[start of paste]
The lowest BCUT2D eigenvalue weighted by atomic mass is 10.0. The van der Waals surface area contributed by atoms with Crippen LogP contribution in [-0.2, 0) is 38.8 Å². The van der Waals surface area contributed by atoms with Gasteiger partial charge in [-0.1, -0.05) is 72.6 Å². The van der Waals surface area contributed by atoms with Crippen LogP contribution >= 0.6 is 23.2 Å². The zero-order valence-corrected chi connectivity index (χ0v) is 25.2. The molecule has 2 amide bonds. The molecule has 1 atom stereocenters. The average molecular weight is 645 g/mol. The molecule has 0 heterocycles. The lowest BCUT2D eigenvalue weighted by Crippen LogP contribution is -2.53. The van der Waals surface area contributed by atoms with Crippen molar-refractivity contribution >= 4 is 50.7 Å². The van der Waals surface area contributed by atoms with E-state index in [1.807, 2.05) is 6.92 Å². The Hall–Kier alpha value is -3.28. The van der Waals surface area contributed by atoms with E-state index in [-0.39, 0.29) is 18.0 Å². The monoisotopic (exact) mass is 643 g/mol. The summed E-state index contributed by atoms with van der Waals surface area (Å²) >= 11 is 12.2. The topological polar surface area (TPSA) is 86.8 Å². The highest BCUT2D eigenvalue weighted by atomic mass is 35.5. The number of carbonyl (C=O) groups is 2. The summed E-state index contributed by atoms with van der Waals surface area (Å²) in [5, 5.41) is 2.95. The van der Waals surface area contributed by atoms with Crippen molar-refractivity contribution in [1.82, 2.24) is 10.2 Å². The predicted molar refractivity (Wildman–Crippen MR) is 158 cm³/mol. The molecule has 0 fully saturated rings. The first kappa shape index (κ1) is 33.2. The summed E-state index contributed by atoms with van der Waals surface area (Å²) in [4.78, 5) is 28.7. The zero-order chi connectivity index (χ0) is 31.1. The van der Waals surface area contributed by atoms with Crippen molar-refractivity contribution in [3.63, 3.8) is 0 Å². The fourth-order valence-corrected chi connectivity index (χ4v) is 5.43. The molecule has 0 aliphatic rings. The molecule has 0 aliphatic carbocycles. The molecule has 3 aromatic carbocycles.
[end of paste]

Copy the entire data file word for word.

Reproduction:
The lowest BCUT2D eigenvalue weighted by atomic mass is 10.0. The van der Waals surface area contributed by atoms with Crippen LogP contribution in [-0.2, 0) is 38.8 Å². The van der Waals surface area contributed by atoms with Gasteiger partial charge in [-0.1, -0.05) is 72.6 Å². The van der Waals surface area contributed by atoms with Crippen LogP contribution >= 0.6 is 23.2 Å². The zero-order valence-corrected chi connectivity index (χ0v) is 25.2. The molecule has 2 amide bonds. The molecule has 1 atom stereocenters. The average molecular weight is 645 g/mol. The molecule has 0 heterocycles. The lowest BCUT2D eigenvalue weighted by Crippen LogP contribution is -2.53. The van der Waals surface area contributed by atoms with Crippen molar-refractivity contribution >= 4 is 50.7 Å². The van der Waals surface area contributed by atoms with E-state index in [1.807, 2.05) is 6.92 Å². The Hall–Kier alpha value is -3.28. The van der Waals surface area contributed by atoms with E-state index in [-0.39, 0.29) is 18.0 Å². The monoisotopic (exact) mass is 643 g/mol. The summed E-state index contributed by atoms with van der Waals surface area (Å²) >= 11 is 12.2. The topological polar surface area (TPSA) is 86.8 Å². The highest BCUT2D eigenvalue weighted by atomic mass is 35.5. The number of carbonyl (C=O) groups is 2. The summed E-state index contributed by atoms with van der Waals surface area (Å²) in [5, 5.41) is 2.95. The van der Waals surface area contributed by atoms with Crippen molar-refractivity contribution in [1.82, 2.24) is 10.2 Å². The predicted molar refractivity (Wildman–Crippen MR) is 158 cm³/mol. The molecule has 0 fully saturated rings. The first kappa shape index (κ1) is 33.2. The summed E-state index contributed by atoms with van der Waals surface area (Å²) in [4.78, 5) is 28.7. The zero-order chi connectivity index (χ0) is 31.1. The van der Waals surface area contributed by atoms with Crippen molar-refractivity contribution in [3.63, 3.8) is 0 Å². The fourth-order valence-corrected chi connectivity index (χ4v) is 5.43. The molecule has 0 aliphatic rings. The molecule has 0 aliphatic carbocycles. The molecule has 3 aromatic carbocycles.